If Connecticut installs highway tolls, then it will not risk losing any of its federal funds meant for infrastructure upgrades, Gov. Ned Lamont said Tuesday.
The federal government has typically provided to states reimbursement for investments in transportation or infrastructure related projects. If the state-funded a project at 20 percent of the overall price, the federal government would provide the remaining 80 percent.
When asked whether Connecticut could install tolls without risk of losing any of that money, Lamont said the answer is yes.
“It sounds like something we can do and we can do it on a fairly timely basis,” he said.
Lamont met recently with Elaine Chao, secretary of transportation, who he said provided that reassurance that Connecticut could collect revenue, and not jeopardize the ability to rely on the federal government to help the state complete projects like rail improvements, highway widening, and bridge replacement.
Connecticut, according to the Department of Transportation in Washington, currently holds one of the spots available through the agency’s Value Pricing Pilot Program. That program would allow Connecticut to install tolls on existing roadways, so long as the prices are based on congestion levels and time of day.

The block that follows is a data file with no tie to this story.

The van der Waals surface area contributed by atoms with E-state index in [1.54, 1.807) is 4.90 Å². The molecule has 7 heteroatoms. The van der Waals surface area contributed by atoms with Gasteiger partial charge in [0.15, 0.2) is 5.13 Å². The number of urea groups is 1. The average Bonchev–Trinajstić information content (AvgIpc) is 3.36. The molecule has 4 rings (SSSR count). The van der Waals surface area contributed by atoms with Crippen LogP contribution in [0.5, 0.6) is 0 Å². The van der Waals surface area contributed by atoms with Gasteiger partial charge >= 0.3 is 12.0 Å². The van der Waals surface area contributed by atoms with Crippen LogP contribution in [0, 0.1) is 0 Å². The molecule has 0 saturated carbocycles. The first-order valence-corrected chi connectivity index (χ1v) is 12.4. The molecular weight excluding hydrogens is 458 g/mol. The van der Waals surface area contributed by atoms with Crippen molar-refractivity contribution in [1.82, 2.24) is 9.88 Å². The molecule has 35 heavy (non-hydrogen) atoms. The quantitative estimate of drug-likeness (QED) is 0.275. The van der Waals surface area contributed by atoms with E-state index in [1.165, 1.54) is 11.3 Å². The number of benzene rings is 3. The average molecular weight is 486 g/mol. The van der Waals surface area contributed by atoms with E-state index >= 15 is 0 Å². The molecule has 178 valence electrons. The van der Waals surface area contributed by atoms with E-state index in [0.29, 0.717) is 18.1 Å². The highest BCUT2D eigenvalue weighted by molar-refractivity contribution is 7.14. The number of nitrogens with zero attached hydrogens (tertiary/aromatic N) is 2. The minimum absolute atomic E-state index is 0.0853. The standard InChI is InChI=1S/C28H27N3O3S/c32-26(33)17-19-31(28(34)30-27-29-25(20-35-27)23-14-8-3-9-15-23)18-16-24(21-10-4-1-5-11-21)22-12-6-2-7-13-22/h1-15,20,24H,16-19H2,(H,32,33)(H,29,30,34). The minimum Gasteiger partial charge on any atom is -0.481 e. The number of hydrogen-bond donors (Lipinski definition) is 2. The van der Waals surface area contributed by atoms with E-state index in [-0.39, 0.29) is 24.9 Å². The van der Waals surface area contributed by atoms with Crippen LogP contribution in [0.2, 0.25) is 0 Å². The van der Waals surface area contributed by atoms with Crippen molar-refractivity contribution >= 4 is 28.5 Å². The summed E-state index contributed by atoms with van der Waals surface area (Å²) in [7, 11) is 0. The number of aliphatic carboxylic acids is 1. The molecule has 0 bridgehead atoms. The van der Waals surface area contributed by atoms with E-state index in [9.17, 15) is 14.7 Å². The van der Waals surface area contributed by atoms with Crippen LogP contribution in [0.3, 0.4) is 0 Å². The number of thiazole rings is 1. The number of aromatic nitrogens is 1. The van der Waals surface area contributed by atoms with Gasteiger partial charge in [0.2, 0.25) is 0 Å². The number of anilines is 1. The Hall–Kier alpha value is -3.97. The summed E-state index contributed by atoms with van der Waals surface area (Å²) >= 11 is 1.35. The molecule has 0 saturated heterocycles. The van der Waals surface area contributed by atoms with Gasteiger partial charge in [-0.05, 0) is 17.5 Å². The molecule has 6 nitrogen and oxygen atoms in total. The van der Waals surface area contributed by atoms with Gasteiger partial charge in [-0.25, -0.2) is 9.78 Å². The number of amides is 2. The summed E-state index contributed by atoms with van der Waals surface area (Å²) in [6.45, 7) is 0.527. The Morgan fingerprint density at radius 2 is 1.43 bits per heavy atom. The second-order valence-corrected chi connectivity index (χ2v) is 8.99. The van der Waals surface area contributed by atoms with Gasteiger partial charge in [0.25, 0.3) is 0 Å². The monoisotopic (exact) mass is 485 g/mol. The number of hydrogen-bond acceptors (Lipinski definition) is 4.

Republicans in the General Assembly are unified against tolls, but they also do not want to see the state lose any federal cash for tolls.
Sen. Len Fasano, (R – North Haven), the Senate minority leader, said he’s under the impression that congestion pricing is the only way Connecticut could collect revenue without building a new structure like an extra lane or a bridge.
“As long as it’s congestion pricing tolls, it’s fine,” he said. “We’ll get the federal money. It’s you can’t put up tolls unless you have this value pricing high end use and lower tolls at low-end use.”
Fasano said any toll program cannot be flat rate. He added, “I think if we put in tolls as a one rate, unless they get a waiver from the federal government in writing that says it’s not going to hurt our federal money.”
Lamont has changed his position on tolls from the campaign. He had run on the issue, arguing to toll only trucks, not passenger cars. He later changed his tune, calling for tolls on all cars as the best way to raise revenue and improve transportation infrastructure.
Lamont says his conversations with Chao have been productive.
“They’re pretty entrepreneurial down there at transportation. They like public-private partnerships. They said there’s going to be a new infrastructure bill soon which could be as much as two trillion dollars, and she said, ‘Connecticut, make sure you have the revenues in place so you can make your 80-20 match,’ so the state could put up its share of the dough.”